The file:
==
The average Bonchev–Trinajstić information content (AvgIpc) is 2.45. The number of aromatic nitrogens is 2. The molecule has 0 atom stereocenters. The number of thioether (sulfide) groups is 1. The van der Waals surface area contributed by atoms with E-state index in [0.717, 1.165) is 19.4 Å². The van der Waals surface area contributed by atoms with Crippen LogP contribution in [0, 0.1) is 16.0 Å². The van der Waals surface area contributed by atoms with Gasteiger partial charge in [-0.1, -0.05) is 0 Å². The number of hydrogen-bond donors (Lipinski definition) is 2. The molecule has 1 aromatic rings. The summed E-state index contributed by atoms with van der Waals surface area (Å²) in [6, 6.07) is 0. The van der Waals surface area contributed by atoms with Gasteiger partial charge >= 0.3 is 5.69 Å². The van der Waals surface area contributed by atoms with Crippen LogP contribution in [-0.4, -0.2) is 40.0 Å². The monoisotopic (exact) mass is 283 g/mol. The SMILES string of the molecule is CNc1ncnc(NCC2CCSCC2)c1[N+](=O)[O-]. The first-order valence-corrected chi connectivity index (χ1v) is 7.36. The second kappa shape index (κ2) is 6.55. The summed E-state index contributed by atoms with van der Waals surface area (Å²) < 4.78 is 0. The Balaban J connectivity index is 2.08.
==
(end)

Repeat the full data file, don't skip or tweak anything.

The average Bonchev–Trinajstić information content (AvgIpc) is 2.45. The number of aromatic nitrogens is 2. The molecule has 0 atom stereocenters. The number of thioether (sulfide) groups is 1. The van der Waals surface area contributed by atoms with E-state index in [0.717, 1.165) is 19.4 Å². The van der Waals surface area contributed by atoms with Crippen LogP contribution in [0, 0.1) is 16.0 Å². The van der Waals surface area contributed by atoms with Gasteiger partial charge in [-0.1, -0.05) is 0 Å². The number of hydrogen-bond donors (Lipinski definition) is 2. The molecule has 1 aromatic rings. The summed E-state index contributed by atoms with van der Waals surface area (Å²) in [6, 6.07) is 0. The van der Waals surface area contributed by atoms with Gasteiger partial charge >= 0.3 is 5.69 Å². The van der Waals surface area contributed by atoms with Crippen LogP contribution in [-0.4, -0.2) is 40.0 Å². The monoisotopic (exact) mass is 283 g/mol. The SMILES string of the molecule is CNc1ncnc(NCC2CCSCC2)c1[N+](=O)[O-]. The first-order valence-corrected chi connectivity index (χ1v) is 7.36. The second kappa shape index (κ2) is 6.55. The summed E-state index contributed by atoms with van der Waals surface area (Å²) < 4.78 is 0. The Balaban J connectivity index is 2.08.